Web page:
The fishing for rockfish has been good around the Coronados and the best areas for the bottom fishing have been at the South Kelp Ridge while fishing in 25 to 40 fathoms of water and at the hard bottom areas to the north and northwest of North Island while fishing in 35 to 50 fathoms of water.

The fishing along the San Diego County coast remains pretty much unchanged from the fishing of recent weeks and continues to be good for a mix of sand bass, calico bass, reds, rockfish, whitefish and sculpin. In addition, there has also been a chance at catching a bonus yellowtail, lingcod or halibut.

The main surface fishing action has been for calico bass which have been biting well at kelp bed spots up and down the coast. Some of the more productive areas have been the kelp at the upper end of La Jolla, the kelp bed areas between Del Mar and South Carlsbad, the Barn Kelp, Yellowtail Kelp and the kelp at Box Canyon.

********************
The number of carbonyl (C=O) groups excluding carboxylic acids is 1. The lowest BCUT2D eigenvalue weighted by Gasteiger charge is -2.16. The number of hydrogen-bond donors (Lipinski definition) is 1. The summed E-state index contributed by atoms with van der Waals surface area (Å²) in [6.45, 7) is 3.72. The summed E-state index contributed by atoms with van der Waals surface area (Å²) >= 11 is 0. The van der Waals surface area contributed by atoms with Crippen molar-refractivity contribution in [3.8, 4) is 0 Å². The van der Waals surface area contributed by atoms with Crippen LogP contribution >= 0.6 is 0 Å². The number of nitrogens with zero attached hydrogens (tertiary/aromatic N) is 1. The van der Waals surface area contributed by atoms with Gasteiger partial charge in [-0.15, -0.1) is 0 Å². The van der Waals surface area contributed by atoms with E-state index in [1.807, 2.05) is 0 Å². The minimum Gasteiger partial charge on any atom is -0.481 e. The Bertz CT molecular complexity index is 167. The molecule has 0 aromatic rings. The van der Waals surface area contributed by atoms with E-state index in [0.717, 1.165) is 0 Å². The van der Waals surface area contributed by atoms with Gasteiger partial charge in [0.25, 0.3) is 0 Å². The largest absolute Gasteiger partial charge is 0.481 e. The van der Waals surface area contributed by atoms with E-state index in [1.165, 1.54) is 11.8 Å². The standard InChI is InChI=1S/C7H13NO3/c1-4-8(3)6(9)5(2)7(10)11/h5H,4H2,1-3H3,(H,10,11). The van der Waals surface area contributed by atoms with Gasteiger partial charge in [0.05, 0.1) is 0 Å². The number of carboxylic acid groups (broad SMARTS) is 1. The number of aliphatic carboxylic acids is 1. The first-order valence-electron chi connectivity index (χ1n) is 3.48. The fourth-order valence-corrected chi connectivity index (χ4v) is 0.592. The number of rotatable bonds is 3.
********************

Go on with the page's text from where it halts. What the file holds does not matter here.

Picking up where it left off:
Captain Joe Cacciola of the Sea Star with Sea Star Sportfishing and the Oceanside Sea Center reported about some incredible calico bass fishing on a recent trip to the Barn Kelp and Yellowtail Kelp areas above Oceanside. Cacciola said it was a Boys Club and Girls Club trip that was sponsored by the Oceanside Senior Anglers. Cacciola said it was a 100% catch and release trip and that it was the most calico bass that one of his groups has ever caught in a single day of fishing in his 37-plus years of running trips out of Oceanside. The report was that their catch including catching and releasing 750-plus calico bass that day and Cacciola reported that the kids were tallying individual catch and release totals of numbers such as 83, 52, 49, and 36 calicos per person. It was incredible calico bass fishing!